What Happens to Your Brain When You Blackout?

OK, so you’ve passed the point of tipsy/drunk and you’re firmly in blackout territory. What now? Dr. Rabin tells us, “When we talk about a ‘blackout,’ the brain has an overwhelming activation of GABA receptors in the frontal cortex that decreases our insight, judgment and, eventually, our complete awareness of what's going on around us to the point that we no longer take in any information or store memories. It literally sedates us.”

What Are the Long-Term Effects of Alcohol on Your Brain?

It feels like we’re constantly seeing conflicting studies on whether any amount of alcohol (even a glass of red wine occasionally) is beneficial to our health, but what does long-term alcohol use do to our brains, specifically? According to Dr. Rabin, the first thing to note is that long-term alcohol use—particularly heavy alcohol use—has a lot of negative impact on memory. He specifically flags Wernicke-Korsakoff syndrome, “which is a very, very serious syndrome that  people generally don't recover from once they have it, because the chronic alcohol use inhibiting these parts of our brains actually causes an eventual degeneration of those parts of our brains that are critical for survival and memory formation.” He assures us that most people don’t ever get to the point of Wernicke-Korsakoff syndrome because most people don’t consume that much alcohol, but he stresses that it’s important to remember that serious conditions are a possibility when we think about the impact of chronic alcohol use.

And speaking of folks who use alcohol to quell social anxiety (or generalized anxiety), Dr. Rabin explains, “As we get used to sedating ourselves and impairing our insight and judgment, relying on alcohol's effects to do that when we're stressed or when we're anxious in social situations…what ends up happening is our bodies and our brains develop a [dependence] on alcohol to achieve that effect of winding down or anxiety reduction, stress reduction, those kinds of things.” The thing is, he notes, anxiety is neither good nor bad, and over time our brains get used to not feeling certain feelings. “We get used to not feeling anxiety, so biologically those networks in our brains learn that they don't need to build anxiety tolerance, or what we sometimes call discomfort tolerance. So the body actually learns to rely on alcohol and external substances from the environment to reduce our anxiety and to reduce our stress or to help us fall asleep rather than actually      strengthening the ability to do that [itself], which our bodies are completely capable of doing.” The end outcome, he concludes,  “is what we call a deconditioned brain, or a brain that is not prepared to handle what is coming at it naturally from the environment without reliance on a substance.”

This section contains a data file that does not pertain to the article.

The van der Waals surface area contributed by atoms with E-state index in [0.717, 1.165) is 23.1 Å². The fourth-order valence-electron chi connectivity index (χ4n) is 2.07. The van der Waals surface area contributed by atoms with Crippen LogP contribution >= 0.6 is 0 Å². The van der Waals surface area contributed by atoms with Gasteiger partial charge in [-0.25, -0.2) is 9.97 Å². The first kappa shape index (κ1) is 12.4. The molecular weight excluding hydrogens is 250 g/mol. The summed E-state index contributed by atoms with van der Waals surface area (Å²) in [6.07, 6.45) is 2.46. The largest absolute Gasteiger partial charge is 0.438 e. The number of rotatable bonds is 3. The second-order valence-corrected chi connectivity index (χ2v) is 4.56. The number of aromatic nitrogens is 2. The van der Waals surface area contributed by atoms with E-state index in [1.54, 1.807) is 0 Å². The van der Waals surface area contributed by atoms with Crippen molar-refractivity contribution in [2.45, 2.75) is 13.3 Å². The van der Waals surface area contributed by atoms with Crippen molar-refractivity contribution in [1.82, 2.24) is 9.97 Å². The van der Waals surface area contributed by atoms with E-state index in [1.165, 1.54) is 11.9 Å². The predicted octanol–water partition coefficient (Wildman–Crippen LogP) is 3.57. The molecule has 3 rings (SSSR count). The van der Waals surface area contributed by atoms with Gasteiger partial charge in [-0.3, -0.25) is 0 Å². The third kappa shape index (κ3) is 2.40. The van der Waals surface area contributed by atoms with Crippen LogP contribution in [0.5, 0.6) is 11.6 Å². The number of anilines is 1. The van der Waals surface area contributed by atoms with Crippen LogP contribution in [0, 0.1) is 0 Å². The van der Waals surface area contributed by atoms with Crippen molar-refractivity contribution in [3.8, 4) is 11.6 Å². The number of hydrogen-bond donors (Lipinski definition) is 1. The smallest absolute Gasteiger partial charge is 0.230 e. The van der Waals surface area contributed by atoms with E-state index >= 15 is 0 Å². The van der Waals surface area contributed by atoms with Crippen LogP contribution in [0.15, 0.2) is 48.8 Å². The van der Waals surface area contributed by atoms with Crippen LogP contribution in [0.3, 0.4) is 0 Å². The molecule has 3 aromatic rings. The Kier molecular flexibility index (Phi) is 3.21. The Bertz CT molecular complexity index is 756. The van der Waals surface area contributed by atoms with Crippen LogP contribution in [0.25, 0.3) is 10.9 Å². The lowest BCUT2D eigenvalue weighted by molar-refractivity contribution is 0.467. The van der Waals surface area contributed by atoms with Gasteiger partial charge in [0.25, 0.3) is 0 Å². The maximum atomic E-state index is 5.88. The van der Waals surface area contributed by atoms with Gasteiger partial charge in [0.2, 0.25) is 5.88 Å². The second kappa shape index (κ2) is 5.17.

The bottom line is this: While a drink or two can help us feel more comfortable in social settings or help us unwind after a long day, it’s important to be aware of the potential consequences of heavy, prolonged alcohol use. If you’re going to drink, please drink responsibly, folks.

sarah stiefvater

Wellness Director

Sarah Stiefvater is PureWow's Wellness Director. She's been at PureWow for ten years, and in that time has written and edited stories across all categories, but currently focuses...